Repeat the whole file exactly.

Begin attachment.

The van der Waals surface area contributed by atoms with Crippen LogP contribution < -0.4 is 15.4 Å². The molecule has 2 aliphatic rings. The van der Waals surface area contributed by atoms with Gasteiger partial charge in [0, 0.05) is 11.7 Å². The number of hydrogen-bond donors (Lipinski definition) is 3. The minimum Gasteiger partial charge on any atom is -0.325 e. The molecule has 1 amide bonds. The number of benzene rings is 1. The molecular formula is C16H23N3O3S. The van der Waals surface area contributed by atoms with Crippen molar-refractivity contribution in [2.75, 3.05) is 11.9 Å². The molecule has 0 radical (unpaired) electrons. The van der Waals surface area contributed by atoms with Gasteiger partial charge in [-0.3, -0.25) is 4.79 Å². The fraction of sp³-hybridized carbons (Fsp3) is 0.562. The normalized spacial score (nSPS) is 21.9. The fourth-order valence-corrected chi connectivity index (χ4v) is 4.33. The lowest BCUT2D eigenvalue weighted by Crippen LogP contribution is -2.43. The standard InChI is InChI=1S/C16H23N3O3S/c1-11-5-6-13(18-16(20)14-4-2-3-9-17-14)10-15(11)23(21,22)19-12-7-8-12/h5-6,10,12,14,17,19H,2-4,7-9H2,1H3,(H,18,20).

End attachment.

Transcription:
The van der Waals surface area contributed by atoms with Crippen LogP contribution < -0.4 is 15.4 Å². The molecule has 2 aliphatic rings. The van der Waals surface area contributed by atoms with Gasteiger partial charge in [0, 0.05) is 11.7 Å². The number of hydrogen-bond donors (Lipinski definition) is 3. The minimum Gasteiger partial charge on any atom is -0.325 e. The molecule has 1 amide bonds. The number of benzene rings is 1. The molecular formula is C16H23N3O3S. The van der Waals surface area contributed by atoms with Crippen molar-refractivity contribution in [2.75, 3.05) is 11.9 Å². The molecule has 0 radical (unpaired) electrons. The van der Waals surface area contributed by atoms with Gasteiger partial charge in [-0.3, -0.25) is 4.79 Å². The fraction of sp³-hybridized carbons (Fsp3) is 0.562. The normalized spacial score (nSPS) is 21.9. The fourth-order valence-corrected chi connectivity index (χ4v) is 4.33. The lowest BCUT2D eigenvalue weighted by Crippen LogP contribution is -2.43. The standard InChI is InChI=1S/C16H23N3O3S/c1-11-5-6-13(18-16(20)14-4-2-3-9-17-14)10-15(11)23(21,22)19-12-7-8-12/h5-6,10,12,14,17,19H,2-4,7-9H2,1H3,(H,18,20).